China: cabbies strike over disabled rivals
The central Chinese city of Chenzhou witnessed a strike by many hundreds of its cab drivers last week. The cause? Believe it or not, it was disabled people.
This isn't one of those stories that we're perhaps more familiar with here in the UK, in which a cabbie refuses to carry a passenger with an impairment and comes up with an often spurious reason to justify it. No, in this case the dispute was caused by an illegal, unlicensed trade that's been operating for some time amongst physically disabled people in Chenzhou. An estimated 180 of them have been using their cars to carry fare-paying passengers, without forwarding the necessary fees to taxi companies or seeking approval from the relevant authorities.
We love this story - especially in London where the tube drivers are going on strike tonight at 7.00pm. The report just talks about this cab drivers' strike as an oddity but Ouch! wanted to know more ... WHY and HOW is it that 180 disabled people have suddenly decided to become illegal cabbies? What's going on?
We imagined that these physically disabled Chinese people had possibly received some form of state benefit which enabled them to own cars, putting them at a distinct advantage over the rest of the population perhaps, and they were using this opportunity to go into business - albeit illegally. But no, a number of the reports make clear that they were using "vehicles that they bought themselves".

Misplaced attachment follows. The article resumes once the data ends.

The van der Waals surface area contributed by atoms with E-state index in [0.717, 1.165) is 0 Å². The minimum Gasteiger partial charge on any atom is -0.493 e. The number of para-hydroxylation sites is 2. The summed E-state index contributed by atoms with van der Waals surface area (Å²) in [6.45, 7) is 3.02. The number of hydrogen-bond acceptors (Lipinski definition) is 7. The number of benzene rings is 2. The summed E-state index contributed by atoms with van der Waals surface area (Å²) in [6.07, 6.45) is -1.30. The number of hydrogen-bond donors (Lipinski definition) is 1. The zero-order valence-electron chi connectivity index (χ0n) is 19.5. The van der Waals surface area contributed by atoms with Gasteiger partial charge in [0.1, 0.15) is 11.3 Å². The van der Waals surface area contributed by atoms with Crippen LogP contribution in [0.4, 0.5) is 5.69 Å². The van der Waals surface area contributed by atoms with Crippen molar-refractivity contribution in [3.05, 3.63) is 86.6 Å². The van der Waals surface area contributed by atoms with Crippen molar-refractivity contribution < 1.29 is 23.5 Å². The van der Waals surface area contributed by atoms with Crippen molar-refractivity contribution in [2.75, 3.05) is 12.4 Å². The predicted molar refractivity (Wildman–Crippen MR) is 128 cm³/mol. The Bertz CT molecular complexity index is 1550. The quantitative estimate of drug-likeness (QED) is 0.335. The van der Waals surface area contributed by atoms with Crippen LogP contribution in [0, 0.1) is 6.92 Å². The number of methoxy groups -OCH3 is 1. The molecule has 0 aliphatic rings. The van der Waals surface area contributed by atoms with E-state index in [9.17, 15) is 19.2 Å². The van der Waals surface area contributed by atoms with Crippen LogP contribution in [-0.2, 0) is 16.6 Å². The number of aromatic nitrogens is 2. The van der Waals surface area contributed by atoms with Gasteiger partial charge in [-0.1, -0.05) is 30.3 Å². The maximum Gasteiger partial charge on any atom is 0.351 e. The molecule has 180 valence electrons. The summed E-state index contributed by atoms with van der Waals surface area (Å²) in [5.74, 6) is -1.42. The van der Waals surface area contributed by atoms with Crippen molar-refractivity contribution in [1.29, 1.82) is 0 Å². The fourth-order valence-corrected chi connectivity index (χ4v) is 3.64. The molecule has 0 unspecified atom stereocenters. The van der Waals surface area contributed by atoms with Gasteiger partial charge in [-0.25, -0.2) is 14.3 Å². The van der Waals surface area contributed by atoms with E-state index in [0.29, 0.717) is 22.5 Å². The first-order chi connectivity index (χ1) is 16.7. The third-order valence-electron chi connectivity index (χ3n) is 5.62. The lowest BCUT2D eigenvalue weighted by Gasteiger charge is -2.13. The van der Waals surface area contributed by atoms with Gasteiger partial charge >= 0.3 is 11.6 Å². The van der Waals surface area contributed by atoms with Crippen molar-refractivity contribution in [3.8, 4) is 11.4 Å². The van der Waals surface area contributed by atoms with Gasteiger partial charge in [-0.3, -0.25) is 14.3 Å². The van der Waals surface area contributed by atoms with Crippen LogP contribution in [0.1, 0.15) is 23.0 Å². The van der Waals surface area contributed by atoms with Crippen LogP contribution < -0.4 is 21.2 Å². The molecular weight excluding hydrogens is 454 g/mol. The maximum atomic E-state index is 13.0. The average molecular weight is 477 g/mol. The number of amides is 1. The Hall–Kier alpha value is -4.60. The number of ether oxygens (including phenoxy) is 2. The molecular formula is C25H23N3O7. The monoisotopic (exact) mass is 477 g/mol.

We wondered, too, whether there was some crucial information missing from these mostly China-based news sources about the status of disabled people in the country - had they taken up cab-driving because no other work was available to them and it was the only way to support themselves? Or maybe the story here was that a number of disabled people had set themselves up as taxi drivers, others had seen their success, and it had very quickly become a popular, though unlawful, trade.
If you have any further knowledge on this, we'd love to hear from you. We'll keep looking too.